Ireland marks the centenary of the 1916 Easter Rising this year.
Briefly, Irish politicians in London’s House of Commons (led for a period of the late nineteenth century by Charles Stewart Parnell) had been trying to establish Home Rule – a form of devolved and limited parliament of their own, in Dublin – through coalitions with William Gladstone’s Liberal Party in London’s House of Commons and broader pleas for devolution, since the 1860s.
It reached a point that involved limiting the Lords’ powers so that they could no longer reject laws entirely, but only delay their passage. Or, as Wikipedia has it, after some checking: “The Parliament Act 1911 replaced the unlimited veto of the Lords with one lasting only two years, ensuring that a bill passed by the Commons could not be blocked for more than two years.”
This was a reasonable and progressive change in a democratic system, as the Lords themselves had never been elected directly by the people.
Home Rule was going to be achieved with the Government of Ireland Act 1914, and the Lords, typically, delayed what they would have previously rejected. But Ireland had its Parliament on paper.
Then the Great War began, and the British government used it as a pretext to postpone the establishment of an Irish assembly.
The British had their reasons to delay the enactment of the legislation, and certain leaders in Ireland’s nationalist movement even encouraged their countrymen to fight against the Germans under the Union Jack. They expected the British to reward this loyalty and after the war, the new Dublin parliament would be open for business.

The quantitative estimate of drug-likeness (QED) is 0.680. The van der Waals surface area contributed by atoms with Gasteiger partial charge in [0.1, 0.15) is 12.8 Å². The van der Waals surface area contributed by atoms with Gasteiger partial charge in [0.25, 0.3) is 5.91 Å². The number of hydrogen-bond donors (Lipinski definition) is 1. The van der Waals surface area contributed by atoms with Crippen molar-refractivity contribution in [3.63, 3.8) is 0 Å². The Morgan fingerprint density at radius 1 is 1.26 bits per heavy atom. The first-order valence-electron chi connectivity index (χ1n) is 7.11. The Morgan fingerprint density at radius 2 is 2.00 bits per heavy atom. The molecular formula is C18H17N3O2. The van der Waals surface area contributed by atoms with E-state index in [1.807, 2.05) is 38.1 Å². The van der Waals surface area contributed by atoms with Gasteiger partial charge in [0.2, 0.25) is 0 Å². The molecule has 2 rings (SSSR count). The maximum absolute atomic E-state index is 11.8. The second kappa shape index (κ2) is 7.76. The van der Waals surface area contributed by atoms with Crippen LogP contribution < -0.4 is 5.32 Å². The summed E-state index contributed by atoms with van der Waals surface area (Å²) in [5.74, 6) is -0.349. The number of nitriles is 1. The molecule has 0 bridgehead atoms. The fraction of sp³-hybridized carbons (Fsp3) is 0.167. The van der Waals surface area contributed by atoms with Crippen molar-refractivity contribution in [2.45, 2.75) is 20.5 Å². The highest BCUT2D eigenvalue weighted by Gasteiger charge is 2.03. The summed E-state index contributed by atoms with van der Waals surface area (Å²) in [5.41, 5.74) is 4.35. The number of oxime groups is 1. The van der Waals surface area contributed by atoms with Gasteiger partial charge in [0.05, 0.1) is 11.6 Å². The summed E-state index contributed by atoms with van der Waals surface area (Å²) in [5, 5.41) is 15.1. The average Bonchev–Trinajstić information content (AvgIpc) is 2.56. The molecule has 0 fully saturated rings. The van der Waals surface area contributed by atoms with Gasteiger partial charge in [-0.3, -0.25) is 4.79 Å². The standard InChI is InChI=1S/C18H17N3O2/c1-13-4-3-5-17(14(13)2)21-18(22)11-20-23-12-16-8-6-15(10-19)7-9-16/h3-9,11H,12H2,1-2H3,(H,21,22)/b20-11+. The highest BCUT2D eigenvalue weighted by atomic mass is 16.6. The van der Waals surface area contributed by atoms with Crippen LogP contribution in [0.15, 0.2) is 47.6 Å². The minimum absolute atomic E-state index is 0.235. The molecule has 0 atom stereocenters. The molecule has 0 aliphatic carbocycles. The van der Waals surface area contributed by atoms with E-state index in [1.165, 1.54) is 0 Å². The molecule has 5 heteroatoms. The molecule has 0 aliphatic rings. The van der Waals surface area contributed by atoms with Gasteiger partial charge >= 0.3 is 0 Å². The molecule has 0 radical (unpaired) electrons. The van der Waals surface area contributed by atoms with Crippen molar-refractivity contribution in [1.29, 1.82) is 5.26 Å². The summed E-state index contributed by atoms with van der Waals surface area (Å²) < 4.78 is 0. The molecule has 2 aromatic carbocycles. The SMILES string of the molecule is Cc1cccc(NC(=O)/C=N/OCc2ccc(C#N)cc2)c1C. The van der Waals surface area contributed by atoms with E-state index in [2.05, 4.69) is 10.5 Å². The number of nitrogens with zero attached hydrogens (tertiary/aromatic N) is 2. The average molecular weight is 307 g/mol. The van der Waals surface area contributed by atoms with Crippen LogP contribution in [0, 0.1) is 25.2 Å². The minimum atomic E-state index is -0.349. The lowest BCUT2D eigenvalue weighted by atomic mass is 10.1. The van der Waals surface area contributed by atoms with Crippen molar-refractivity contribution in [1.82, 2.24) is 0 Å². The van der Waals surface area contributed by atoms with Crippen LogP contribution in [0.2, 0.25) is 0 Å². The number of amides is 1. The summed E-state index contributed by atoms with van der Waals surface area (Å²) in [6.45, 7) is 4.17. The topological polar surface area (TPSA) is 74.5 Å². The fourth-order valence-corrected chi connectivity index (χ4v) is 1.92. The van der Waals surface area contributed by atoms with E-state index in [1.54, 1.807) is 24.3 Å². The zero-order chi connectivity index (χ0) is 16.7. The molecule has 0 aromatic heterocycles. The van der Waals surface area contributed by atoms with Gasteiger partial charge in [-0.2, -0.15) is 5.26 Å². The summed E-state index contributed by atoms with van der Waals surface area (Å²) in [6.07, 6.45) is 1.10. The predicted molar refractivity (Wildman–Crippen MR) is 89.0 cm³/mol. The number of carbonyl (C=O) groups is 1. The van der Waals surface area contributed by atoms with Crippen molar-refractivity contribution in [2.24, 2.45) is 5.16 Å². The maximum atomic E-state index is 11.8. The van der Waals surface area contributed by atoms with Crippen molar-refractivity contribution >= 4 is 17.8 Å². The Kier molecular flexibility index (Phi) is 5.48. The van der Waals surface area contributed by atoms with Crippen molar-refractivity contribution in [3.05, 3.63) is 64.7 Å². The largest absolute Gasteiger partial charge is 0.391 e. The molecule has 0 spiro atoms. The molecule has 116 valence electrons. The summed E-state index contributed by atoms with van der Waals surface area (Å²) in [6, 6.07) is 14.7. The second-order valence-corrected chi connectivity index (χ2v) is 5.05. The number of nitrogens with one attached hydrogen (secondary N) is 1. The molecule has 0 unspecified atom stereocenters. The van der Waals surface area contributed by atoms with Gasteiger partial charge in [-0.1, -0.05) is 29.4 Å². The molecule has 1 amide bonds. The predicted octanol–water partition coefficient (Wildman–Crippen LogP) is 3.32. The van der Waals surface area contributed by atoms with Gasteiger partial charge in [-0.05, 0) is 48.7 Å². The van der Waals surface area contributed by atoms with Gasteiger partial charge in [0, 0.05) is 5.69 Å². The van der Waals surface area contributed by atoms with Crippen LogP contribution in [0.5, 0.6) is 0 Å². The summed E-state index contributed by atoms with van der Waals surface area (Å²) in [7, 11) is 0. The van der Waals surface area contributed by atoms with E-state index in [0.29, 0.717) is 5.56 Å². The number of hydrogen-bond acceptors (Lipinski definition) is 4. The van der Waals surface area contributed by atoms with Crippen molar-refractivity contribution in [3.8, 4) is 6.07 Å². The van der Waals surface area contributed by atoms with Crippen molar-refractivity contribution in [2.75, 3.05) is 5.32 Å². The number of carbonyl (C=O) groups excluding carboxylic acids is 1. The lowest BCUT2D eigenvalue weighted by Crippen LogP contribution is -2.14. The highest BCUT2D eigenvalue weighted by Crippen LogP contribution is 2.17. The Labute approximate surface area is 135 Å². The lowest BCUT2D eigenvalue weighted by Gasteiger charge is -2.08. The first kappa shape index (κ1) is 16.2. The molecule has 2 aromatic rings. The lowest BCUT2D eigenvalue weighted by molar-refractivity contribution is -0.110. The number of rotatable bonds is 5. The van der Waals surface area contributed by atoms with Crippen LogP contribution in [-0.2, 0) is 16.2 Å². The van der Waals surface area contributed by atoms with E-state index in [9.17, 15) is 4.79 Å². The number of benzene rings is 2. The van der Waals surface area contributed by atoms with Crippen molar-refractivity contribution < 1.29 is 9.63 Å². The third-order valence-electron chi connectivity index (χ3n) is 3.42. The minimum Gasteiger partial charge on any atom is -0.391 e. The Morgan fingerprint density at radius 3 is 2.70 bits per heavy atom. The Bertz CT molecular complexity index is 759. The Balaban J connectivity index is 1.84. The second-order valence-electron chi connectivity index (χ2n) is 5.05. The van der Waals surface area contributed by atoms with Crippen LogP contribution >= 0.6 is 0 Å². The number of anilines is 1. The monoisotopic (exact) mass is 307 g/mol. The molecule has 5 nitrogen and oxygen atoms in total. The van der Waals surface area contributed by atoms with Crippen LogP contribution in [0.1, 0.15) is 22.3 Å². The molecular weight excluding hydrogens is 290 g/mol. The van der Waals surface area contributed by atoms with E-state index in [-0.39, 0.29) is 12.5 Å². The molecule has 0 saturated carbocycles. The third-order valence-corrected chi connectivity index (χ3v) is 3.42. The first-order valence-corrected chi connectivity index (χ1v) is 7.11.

However, the British government wasn’t given the chance to stay true to its word. The leaders of the Rising, and those who followed them, declared independence from Britain in 1916, launching an armed insurrection against the UK and UK-sanctioned authorities across Ireland. With WW1’s calamitous death tolls in the trenches across France and Belgium, the British regarded this as the ultimate treason.
The leaders of the Rising were executed – one man, Eamon DeValera – spared due to his US birth and citizenship. He would later become both a head of government and a head of state as Irish prime minister and, later, president (which some claim was a sinecure he created for himself after retiring from Parliament).
Dublin – at one point the British Empire’s second city – had been a slum for more than a century. Socialist James Connolly, one of the rebel leaders, regarded the British monarchy and establishment as a privileged elite unworthy of their status.
Discrimination against Catholics had been prevalent for centuries across the United Kingdom, enshrined in property-related and office-holding laws, resulting in what was effectively a serf class of Catholics in Ireland, whose primary and often sole source of nutrition was the potato (beyond the milk with which it was often enhanced).
The Irish Famine of the late 1840s – caused by a disease that affected the potato crop – had been exacerbated by the United Kingdom’s trade policies, which had continued to encourage food exports out of Ireland while its people starved.
Price of the Rebellion
In the end, the 1916 rebellion’s leaders were executed. Public opinion turned against the UK authorities. But the leaders who replaced these idealistic radicals were – as they claimed themselves – among the most conservative revolutionaries in history. The Irish leaders of the late 1920s were not socialists, atheists, or communists. They were generally church-going anti-feminist economic protectionists. They had few of the progressive tendencies of the men from whom they had inherited the cause of Irish independence.
It seemed that those who had been willing to kill and die for Ireland – however wrongheaded critics may think they were – had been replaced by the more typical politician class we know today.